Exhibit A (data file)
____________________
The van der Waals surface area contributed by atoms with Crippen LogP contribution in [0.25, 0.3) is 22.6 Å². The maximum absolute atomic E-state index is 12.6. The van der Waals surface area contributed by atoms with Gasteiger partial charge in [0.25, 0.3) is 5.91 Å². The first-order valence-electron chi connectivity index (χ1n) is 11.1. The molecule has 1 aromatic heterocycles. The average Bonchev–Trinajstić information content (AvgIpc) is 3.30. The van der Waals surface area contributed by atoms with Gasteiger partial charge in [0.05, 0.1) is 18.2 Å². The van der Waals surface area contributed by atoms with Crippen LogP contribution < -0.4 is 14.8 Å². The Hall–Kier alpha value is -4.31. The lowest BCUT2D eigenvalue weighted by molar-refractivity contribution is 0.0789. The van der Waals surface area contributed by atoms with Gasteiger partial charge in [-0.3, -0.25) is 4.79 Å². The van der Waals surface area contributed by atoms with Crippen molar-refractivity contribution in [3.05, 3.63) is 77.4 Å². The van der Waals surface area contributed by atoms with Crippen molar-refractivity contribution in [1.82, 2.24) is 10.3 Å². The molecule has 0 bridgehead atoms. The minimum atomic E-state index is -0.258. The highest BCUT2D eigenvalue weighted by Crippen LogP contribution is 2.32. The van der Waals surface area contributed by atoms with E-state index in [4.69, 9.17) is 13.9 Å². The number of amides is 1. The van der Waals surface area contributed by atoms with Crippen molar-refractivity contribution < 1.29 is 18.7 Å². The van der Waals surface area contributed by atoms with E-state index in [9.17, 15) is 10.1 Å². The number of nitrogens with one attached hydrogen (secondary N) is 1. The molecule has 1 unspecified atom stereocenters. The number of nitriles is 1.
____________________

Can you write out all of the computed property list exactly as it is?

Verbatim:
The van der Waals surface area contributed by atoms with Crippen LogP contribution in [0.25, 0.3) is 22.6 Å². The maximum absolute atomic E-state index is 12.6. The van der Waals surface area contributed by atoms with Gasteiger partial charge in [0.25, 0.3) is 5.91 Å². The first-order valence-electron chi connectivity index (χ1n) is 11.1. The molecule has 1 aromatic heterocycles. The average Bonchev–Trinajstić information content (AvgIpc) is 3.30. The van der Waals surface area contributed by atoms with Gasteiger partial charge in [0.05, 0.1) is 18.2 Å². The van der Waals surface area contributed by atoms with Crippen LogP contribution < -0.4 is 14.8 Å². The Hall–Kier alpha value is -4.31. The lowest BCUT2D eigenvalue weighted by molar-refractivity contribution is 0.0789. The van der Waals surface area contributed by atoms with Gasteiger partial charge in [-0.3, -0.25) is 4.79 Å². The van der Waals surface area contributed by atoms with Crippen molar-refractivity contribution in [3.05, 3.63) is 77.4 Å². The van der Waals surface area contributed by atoms with Crippen molar-refractivity contribution in [1.82, 2.24) is 10.3 Å². The molecule has 0 bridgehead atoms. The minimum atomic E-state index is -0.258. The highest BCUT2D eigenvalue weighted by Crippen LogP contribution is 2.32. The van der Waals surface area contributed by atoms with E-state index in [4.69, 9.17) is 13.9 Å². The number of amides is 1. The van der Waals surface area contributed by atoms with Crippen molar-refractivity contribution < 1.29 is 18.7 Å². The van der Waals surface area contributed by atoms with E-state index in [9.17, 15) is 10.1 Å². The number of nitrogens with one attached hydrogen (secondary N) is 1. The molecule has 1 unspecified atom stereocenters. The number of nitriles is 1.